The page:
call payments not applicable during pregnancy suspension
Gassmayr v Bundesministerin für Wissenschaft und Forschung, the ECJ held that
Member States can legitimately withhold allowances which are dependent upon
performance of a specific task from women on maternity suspension, but not
regular allowances which are not dependent on performance.
11 of the Pregnant Workers Directive requires Member States to ensure that
women placed on maternity suspension because of a health and safety risk must
receive an “adequate allowance”, i.e. it guarantees income equivalent
to that the worker would receive if on sick leave, subject to national
Gassmayr was placed on medical suspension while pregnant as her health and
safety was at risk. Her employer refused to pay her allowances for on-call
duties on the basis that if she couldn’t work, she couldn’t be on call. Dr
Gassmayr argued this contravened the Pregnant Worker’s directive. The ECJ did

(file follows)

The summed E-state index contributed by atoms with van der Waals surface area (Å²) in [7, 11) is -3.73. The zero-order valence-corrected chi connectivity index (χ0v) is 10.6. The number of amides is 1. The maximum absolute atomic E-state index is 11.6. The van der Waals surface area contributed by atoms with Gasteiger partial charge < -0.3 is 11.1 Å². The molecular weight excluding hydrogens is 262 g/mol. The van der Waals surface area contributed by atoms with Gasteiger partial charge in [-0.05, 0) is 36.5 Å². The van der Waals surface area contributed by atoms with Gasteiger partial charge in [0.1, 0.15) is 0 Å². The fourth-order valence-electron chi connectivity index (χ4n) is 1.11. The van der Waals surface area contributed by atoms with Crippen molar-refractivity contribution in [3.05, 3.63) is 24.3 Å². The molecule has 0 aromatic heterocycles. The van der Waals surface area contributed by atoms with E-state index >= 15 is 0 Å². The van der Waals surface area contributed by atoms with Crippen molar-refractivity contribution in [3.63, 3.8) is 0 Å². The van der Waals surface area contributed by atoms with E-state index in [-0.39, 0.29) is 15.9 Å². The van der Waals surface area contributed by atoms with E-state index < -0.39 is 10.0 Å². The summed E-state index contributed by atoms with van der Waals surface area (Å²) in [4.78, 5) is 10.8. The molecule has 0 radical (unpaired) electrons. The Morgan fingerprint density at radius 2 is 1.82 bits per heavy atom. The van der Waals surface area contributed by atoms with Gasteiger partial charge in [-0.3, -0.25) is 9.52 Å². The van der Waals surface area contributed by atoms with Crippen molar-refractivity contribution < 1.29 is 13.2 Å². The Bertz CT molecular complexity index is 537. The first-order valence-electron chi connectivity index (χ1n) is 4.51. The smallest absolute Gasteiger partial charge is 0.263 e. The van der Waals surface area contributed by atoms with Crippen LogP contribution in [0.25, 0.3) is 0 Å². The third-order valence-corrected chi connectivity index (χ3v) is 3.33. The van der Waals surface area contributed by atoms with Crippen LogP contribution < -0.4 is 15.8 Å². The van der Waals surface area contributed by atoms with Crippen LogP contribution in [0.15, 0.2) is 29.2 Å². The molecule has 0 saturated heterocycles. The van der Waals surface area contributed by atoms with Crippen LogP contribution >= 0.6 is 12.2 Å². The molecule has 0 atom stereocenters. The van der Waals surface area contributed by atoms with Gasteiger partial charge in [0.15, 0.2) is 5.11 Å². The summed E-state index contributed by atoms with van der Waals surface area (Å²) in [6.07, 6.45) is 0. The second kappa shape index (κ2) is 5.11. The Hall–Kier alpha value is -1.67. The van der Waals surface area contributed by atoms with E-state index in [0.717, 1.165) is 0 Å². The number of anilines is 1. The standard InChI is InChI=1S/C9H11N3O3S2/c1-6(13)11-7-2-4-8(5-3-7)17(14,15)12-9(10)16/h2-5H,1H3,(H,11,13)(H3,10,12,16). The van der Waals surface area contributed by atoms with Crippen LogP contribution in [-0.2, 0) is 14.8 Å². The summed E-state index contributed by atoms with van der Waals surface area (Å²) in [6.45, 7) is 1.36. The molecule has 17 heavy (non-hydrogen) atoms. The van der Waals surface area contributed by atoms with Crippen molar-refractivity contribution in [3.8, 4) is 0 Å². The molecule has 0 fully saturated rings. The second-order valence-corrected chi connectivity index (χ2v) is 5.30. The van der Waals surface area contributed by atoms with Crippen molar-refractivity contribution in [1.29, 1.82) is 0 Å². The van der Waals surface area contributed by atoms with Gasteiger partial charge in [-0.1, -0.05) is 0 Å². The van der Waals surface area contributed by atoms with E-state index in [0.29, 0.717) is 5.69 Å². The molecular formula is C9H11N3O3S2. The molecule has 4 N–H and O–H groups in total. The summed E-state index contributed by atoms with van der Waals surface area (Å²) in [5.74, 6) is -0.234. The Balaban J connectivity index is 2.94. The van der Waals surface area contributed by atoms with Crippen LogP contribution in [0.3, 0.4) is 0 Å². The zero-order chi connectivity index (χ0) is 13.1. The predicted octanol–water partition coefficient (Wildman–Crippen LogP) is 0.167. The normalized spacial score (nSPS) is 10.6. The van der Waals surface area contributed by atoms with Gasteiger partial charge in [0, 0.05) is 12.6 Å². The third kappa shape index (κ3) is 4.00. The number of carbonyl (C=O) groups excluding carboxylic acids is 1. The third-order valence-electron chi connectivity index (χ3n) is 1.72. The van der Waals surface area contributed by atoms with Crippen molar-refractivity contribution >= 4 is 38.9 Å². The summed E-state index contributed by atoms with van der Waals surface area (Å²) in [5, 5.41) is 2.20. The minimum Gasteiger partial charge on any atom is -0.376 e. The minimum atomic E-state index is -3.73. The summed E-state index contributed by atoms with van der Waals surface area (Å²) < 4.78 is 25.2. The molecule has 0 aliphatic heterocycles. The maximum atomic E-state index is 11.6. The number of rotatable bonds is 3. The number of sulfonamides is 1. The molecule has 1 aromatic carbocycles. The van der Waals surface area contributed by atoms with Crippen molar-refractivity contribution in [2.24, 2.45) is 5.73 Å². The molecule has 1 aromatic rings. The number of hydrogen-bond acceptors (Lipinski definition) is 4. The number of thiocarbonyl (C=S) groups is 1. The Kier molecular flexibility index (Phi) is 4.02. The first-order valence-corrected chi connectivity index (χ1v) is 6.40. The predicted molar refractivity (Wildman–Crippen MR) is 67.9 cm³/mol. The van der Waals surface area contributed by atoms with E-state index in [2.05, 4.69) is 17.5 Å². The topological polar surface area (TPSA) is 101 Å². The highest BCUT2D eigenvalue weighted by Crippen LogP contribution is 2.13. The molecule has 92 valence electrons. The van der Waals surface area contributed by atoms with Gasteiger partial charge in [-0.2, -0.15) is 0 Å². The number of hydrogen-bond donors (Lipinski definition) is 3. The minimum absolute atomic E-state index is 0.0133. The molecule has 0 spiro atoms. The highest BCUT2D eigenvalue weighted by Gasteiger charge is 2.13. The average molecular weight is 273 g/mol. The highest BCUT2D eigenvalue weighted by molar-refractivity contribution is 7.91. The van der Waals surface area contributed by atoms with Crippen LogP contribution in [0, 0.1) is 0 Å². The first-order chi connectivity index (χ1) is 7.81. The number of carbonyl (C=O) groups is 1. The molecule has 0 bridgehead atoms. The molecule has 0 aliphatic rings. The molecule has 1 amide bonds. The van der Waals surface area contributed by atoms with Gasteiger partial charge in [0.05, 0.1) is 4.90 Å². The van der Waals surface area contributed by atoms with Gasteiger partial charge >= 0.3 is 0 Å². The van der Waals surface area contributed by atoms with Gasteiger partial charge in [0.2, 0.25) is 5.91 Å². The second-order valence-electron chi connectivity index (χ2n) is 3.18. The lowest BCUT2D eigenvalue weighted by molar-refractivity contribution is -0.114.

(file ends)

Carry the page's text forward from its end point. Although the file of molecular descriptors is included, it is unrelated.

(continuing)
not agree. Article 11 does not preclude withholding allowances which are
dependent upon performance of a specific task, such as being on call, provided
that income does not fall below national sick pay levels. However, regular
allowances which are not dependent on performance cannot be withheld.
Sections 66 to 70 of
the Employment Rights Act 1996 deal with this issue in Great Britain,
requiring that a woman must receive remuneration calculated on the basis of a
week’s pay. However, a week’s pay is not defined. Therefore whether allowances
should be paid will turn on the contractual terms.